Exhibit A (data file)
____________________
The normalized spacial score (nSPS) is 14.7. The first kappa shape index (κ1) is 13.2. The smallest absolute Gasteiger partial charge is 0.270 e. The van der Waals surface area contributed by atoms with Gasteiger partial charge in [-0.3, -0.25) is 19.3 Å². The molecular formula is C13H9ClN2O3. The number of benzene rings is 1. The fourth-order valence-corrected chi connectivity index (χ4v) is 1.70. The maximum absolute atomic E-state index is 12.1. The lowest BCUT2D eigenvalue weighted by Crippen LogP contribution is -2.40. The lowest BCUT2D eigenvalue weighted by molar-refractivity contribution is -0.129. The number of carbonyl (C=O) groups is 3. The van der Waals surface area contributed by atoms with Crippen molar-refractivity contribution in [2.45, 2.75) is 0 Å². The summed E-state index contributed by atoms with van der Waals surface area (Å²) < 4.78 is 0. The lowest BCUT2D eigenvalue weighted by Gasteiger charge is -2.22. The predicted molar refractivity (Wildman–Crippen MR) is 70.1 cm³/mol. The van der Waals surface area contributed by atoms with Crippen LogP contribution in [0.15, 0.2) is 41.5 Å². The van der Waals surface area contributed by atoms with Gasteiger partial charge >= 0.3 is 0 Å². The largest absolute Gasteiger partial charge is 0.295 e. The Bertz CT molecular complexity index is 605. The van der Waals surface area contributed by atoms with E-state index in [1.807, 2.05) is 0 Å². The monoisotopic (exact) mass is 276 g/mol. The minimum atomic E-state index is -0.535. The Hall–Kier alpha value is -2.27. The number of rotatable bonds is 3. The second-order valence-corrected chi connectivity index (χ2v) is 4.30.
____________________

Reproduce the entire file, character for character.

The normalized spacial score (nSPS) is 14.7. The first kappa shape index (κ1) is 13.2. The smallest absolute Gasteiger partial charge is 0.270 e. The van der Waals surface area contributed by atoms with Gasteiger partial charge in [-0.3, -0.25) is 19.3 Å². The molecular formula is C13H9ClN2O3. The number of benzene rings is 1. The fourth-order valence-corrected chi connectivity index (χ4v) is 1.70. The maximum absolute atomic E-state index is 12.1. The lowest BCUT2D eigenvalue weighted by Crippen LogP contribution is -2.40. The lowest BCUT2D eigenvalue weighted by molar-refractivity contribution is -0.129. The number of carbonyl (C=O) groups is 3. The van der Waals surface area contributed by atoms with Crippen molar-refractivity contribution in [2.45, 2.75) is 0 Å². The summed E-state index contributed by atoms with van der Waals surface area (Å²) < 4.78 is 0. The lowest BCUT2D eigenvalue weighted by Gasteiger charge is -2.22. The predicted molar refractivity (Wildman–Crippen MR) is 70.1 cm³/mol. The van der Waals surface area contributed by atoms with Crippen LogP contribution in [0.15, 0.2) is 41.5 Å². The van der Waals surface area contributed by atoms with Gasteiger partial charge >= 0.3 is 0 Å². The largest absolute Gasteiger partial charge is 0.295 e. The Bertz CT molecular complexity index is 605. The van der Waals surface area contributed by atoms with E-state index in [1.807, 2.05) is 0 Å². The monoisotopic (exact) mass is 276 g/mol. The minimum atomic E-state index is -0.535. The Hall–Kier alpha value is -2.27. The number of rotatable bonds is 3. The second-order valence-corrected chi connectivity index (χ2v) is 4.30.